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The "Ask a Manager: Skills" Lesson is part of the full, Engineering Management Fundamentals 101 course featured in this preview video. Here's what you'd learn in this lesson:

Jem discusses with Ryan Burgess about the skills he relies on most in his day-to-day work. Ryan emphasizes the importance of people skills, such as observing, asking the right questions, and understanding deeper-level issues. He also discusses the value of learning through experience, reading books, observing good and bad leaders, and engaging with other leaders in the company. Ryan highlights communication and avoiding micromanagement as skills that are often lacking in new managers.


Transcript from the "Ask a Manager: Skills" Lesson

>> And now for the Ask a Manager portion with senior manager Ryan Burgess, and we're talking about skills today. So Ryan, what skill do you lean on most in your day-to-day?
>> I think I'll take your nice compliment that you left me earlier is that I lead with people skills.

I think that that is something that I find that I lean on a lot is just observing, asking the right questions, really trying to truly understand some of the deeper level things that you may not think of. Like even someone tells you something, even if they're having a problem, they're not gonna sometimes and straight up to say that, right?

They're hinting at it but they may not wanna throw someone under the bus and so you're able to read into some of those situations a bit and ask follow up questions. I'm sure there's many things I missed, but I do feel like just paying attention to those subtle nuance in the way someone says something is kind of poking at that and asking questions can go a long way.

>> Observation and asking questions.
>> Yes.
>> I love that, yeah, I don't think we covered that, but that's an important skill. What's your favorite way of learning as a manager?
>> It's a tough one, I don't know that I've quite found, actually, I'll say the cheap answer is it's learning by doing.

It's constantly learning from my own mistakes and going, wow, that did not work or that didn't land, and how would I do it differently? So it's a learning and reflecting on what you've done, but I also like to read books, like I do find that there's always something that you can learn from it, not everything like you said Jem the first 90 days which I think I'm the one who told you to read that

>> You did [LAUGH].
>> It's like there's some really good insights in there, yes, there's some of the things you're like I would never do that or I wouldn't take that approach, I think it's good. Another thing is learning through good leaders, but also learning through bad leaders, I got to call that one out.

I've had some really good managers over the years, I've had some really bad managers, and it's funny that you learn a lot, is like I wouldn't do that, or this didn't work. And so I think observing there is a big thing too, is just paying attention to what others are doing and just talking with other leaders in your company can be beneficial or going on those slack groups and conferences and things and just similar as engineering is like learning about different techniques and talking about it.

>> I agree with that, I would add my favorite way of learning is doing it, but being a parent has taught me a lot about being a leader of people that I can't control directly. And more about controlling myself and how I show up, which is,.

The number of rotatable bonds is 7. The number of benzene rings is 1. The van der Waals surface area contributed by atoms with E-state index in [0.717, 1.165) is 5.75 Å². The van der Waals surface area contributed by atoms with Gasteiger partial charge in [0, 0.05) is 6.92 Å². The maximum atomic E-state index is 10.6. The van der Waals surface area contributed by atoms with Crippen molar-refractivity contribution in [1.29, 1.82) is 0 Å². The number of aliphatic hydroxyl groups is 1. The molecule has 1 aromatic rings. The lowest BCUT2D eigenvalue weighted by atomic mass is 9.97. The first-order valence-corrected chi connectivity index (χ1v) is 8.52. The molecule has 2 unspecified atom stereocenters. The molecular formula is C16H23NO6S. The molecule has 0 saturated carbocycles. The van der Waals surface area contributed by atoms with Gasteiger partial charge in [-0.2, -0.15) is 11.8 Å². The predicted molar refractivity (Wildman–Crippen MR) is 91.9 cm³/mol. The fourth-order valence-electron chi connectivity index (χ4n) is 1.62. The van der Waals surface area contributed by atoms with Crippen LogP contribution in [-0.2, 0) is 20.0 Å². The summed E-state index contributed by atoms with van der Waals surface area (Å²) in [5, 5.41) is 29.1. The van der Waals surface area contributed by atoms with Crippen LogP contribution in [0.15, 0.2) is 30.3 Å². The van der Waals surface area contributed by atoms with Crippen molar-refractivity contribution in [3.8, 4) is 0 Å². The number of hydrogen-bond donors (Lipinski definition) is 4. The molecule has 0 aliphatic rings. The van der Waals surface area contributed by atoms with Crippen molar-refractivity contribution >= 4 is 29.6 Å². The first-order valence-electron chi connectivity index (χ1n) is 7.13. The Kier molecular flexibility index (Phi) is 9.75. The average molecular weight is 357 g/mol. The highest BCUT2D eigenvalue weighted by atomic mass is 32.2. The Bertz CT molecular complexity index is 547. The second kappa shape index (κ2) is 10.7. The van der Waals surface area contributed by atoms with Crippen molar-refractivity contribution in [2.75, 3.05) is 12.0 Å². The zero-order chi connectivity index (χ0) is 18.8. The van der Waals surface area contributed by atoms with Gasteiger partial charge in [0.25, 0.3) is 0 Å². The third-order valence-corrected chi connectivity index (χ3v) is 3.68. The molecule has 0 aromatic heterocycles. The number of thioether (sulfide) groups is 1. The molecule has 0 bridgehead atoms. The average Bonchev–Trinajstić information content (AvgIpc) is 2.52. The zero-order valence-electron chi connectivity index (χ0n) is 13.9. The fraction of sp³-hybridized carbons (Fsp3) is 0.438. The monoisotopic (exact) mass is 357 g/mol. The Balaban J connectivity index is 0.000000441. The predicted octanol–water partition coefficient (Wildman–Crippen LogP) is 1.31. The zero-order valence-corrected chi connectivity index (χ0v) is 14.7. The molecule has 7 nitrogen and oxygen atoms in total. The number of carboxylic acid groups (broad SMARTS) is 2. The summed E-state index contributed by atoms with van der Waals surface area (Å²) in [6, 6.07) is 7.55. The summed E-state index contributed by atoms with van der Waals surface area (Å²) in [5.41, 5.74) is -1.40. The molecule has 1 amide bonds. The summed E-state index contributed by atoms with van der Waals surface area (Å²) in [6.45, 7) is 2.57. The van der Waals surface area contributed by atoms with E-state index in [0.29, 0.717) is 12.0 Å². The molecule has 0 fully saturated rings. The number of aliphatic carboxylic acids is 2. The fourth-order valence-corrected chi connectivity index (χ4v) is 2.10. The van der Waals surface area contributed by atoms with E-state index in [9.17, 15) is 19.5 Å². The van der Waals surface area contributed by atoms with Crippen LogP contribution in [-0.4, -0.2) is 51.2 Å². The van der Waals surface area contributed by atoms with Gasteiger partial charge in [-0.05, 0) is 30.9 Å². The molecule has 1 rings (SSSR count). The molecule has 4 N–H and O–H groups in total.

>> One of my favorite management books is actually a parenting book, so I do see the connection there.

>> Is it a how to talk to your kids or listen to it so it gives,
>> It's actually a great book that people should absolutely read, it is so helpful. You don't have to be a manager or a parent, it's really just how to communicate with people, I think is really an effective book to read.

>> A lot of overlap there.
>> Could you repeat the name of that book?
>> What was it again?
>> I always screw it up, but it's like how to listen to your kids or how to talk to your kids so your kids will listen. I always mess up the title, I do actually in my slides have it as a reference and so I highly recommend checking it out, it is a good book.

>> And Ryan, what skills do you see missing in most new managers?
>> Funny enough, it's the people skills, I feel like, well, I mean, we were engineers first, right, that's where it often starts. And however you got to management, that's usually the first leading part because you still want those technical skills.

And you might've been at the top of your game as an engineer, and there are different skill sets, and so the people skills often is neglected, and so that's a big one. Communication you talked about Jem, I think that's one that is tough, it's one that as a leader, you're constantly wanting to get better at.

I always strive for better communication, whether it be my verbal or written communication. People interpret it like you said, the slack emoji can mean so many things, I don't even think of that sometimes, and it can be read differently and so communication is so important. And then another one that I would say is a bit of a failure of as a new manager is micromanaging.

You feel like you have to own someone's work or really help get your hands in there. It's really hard because you wanna make sure that you're doing something as a manager, but that's oftentimes the mistake that people make is micromanaging.
>> Yeah, well, thanks Ryan, thanks for sharing your experience.

>> Thanks, Jem.

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